Top 5 Strategies For Getting More Value From Your Customer Reviews
Have you ever noticed the "Google Reviews" panel that appears when you search a business by name? If you're unfamiliar with it, it looks something like this.
There's a subconscious sentiment that results from seeing this rating attached to your business. If you have thousands of happy customers, but only a few reviews featured, people won't trust you to provide exceptional service or value. Conversely, if they see hundreds of positive reviews with a 4.8 overall rating, they're encouraged to reach out and buy from your company. That first impression is critical, and it's quite difficult to measure the opportunity that's lost from a negative online reputation.
There are still businesses that fail to recognize the value of positive feedback, so they don't implement a process to obtain more reviews. These companies are missing opportunities to acquire new customers and leverage positive reviews as virtual salespeople.
For example, when a customer says your software is the best tax service she's ever used—and goes into detail why—other potential buyers who have faced similar challenges gain a stronger interest in your services. That's because you've presented how your product or service provides a relevant solution to their needs using an unbiased case study. And, testimonials like these have proven to be more effective than a traditional sales pitch.
This is just one way you can use customer reviews to your advantage. Let's discuss a few more strategies in the section below.
How to Get More From Your Customer Reviews
1. Develop a customer review collection process.
If you want to get more from your customer reviews, you need to have plenty of data to work with. This means you need to create a collection process that continuously obtains reviews. Doing so will ensure that your information is accurate and up to date.
Collecting feedback can be as simple as asking for it at the end of a service interaction. After you solve a problem, ask customers something like, "If our service met your expectations, would you be open to providing a quick review?"
Or, you can send the customer a text message or email with a direct link to your review page. Remind them that it won't take much time to complete, and let them know that you would greatly appreciate their help.
When reaching out after an interaction, ask about specific aspects of your product or service. Consider asking questions like, "How are they using your product? Is it better than what they used before? In what ways?"
Then ask if they've submitted a review. Remember, not everyone is comfortable writing and some customers need a gentle nudge or guidance on what to say. But, when you present their favorite feature as a topic, it's easy for them to elaborate.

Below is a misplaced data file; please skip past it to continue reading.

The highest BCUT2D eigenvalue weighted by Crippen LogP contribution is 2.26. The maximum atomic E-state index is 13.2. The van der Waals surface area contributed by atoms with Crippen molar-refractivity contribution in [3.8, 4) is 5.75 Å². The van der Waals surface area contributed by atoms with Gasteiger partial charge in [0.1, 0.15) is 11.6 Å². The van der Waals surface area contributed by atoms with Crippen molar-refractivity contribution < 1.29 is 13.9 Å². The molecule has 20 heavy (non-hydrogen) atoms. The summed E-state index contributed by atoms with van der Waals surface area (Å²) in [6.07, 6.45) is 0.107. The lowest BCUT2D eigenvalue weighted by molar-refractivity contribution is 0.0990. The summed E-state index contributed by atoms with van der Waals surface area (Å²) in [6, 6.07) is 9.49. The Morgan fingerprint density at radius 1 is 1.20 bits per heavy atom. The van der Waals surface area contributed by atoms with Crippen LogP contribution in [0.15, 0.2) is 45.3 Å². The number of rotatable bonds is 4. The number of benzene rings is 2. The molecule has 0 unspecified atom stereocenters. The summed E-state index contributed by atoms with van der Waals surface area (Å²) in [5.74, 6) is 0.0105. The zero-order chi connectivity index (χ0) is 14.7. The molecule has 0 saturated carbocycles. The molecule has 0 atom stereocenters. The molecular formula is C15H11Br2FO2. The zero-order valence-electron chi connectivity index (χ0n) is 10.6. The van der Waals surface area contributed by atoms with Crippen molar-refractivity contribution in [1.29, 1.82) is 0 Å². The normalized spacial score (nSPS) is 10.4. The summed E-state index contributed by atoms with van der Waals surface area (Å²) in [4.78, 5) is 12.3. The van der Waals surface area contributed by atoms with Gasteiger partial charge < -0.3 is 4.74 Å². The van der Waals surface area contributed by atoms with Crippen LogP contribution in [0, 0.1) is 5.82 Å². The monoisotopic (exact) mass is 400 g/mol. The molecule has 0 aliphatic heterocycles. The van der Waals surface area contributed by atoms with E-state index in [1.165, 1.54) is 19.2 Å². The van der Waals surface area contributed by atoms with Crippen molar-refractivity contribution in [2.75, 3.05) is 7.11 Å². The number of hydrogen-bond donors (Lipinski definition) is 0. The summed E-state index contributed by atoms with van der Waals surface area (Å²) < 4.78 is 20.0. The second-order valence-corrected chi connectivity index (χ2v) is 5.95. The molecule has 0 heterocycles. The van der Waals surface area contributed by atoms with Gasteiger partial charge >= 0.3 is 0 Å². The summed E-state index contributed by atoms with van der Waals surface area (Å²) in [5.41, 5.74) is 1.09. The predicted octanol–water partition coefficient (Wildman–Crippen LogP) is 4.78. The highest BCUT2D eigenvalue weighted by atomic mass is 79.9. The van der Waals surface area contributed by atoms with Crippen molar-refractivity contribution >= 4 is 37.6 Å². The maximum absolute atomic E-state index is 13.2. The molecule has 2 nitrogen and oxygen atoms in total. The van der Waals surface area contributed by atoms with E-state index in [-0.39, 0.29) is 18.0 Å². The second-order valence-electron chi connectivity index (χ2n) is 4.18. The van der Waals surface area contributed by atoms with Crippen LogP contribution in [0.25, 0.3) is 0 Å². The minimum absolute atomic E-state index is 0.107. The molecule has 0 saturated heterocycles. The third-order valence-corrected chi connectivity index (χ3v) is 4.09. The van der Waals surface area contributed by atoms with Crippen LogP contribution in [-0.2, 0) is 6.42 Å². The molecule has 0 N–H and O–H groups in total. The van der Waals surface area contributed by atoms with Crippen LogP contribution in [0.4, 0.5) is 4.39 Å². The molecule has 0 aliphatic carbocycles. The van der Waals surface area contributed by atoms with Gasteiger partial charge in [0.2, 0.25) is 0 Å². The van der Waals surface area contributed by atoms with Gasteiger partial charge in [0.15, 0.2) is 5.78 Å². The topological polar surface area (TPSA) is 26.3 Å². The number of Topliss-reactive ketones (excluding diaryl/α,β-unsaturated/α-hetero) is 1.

2. Encourage every customer-facing employee to collect feedback.
To keep review collection top of mind, consider incentivizing staff to request reviews from every customer they interact with. What gets measured, gets done, and regular measurement of customer feedback will keep your team focused on the process of asking for it.
Consider posting a leaderboard in an in-house newsletter recapping employees who received the most positive reviews. Or, you can provide a tangible bonus or thank you card to employees who obtained the highest NPS.
You can also reward teams that collect the most reviews, creating collaboration across your entire department. For instance, one person asks the customer for a review, another follows up via email, and a third reaches out to walk them through the process over the phone if they still have not left the review. Ensuring this is done regularly goes a long way towards sustained success.
3. Reward customers who leave reviews.
This can be a bit tricky because you don't want to come across as if you're offering a bribe for a positive review. But, acknowledgment could be as simple as a handwritten thank-you letter or email sent to the customer. Some companies send coupons for savings on a future order as a way of saying thank you to loyal customers who continuously leave reviews.
This initiates the Law of Reciprocity: When you do something nice for someone, they feel obligated to reciprocate.
4. Post positive feedback to your website.
Some people look for multiple customer reviews before they consider making a purchase. This means the more positive reviews present your site, the more likely these customers are to find something that hits their specific hot buttons.
If your clients are leaving reviews on third-party sites like Google, Yelp, or Facebook, transcribe their feedback to your website so that it's accessible to your entire customer base. Remember, your online reputation is everything for a potential customer and these reviews can be the turning point in closing a deal.
If you're not sure how to format customer reviews, here's how we did it on our site.
5. Add your business to third-party review sites.
To maximize where customers can submit reviews, add your business to third-party review sites. Unless you market to a very unique demographic, potential customers can come from anywhere and the wider your company's exposure the better chance you'll have of collecting valuable feedback.
Below are a few sites you should consider.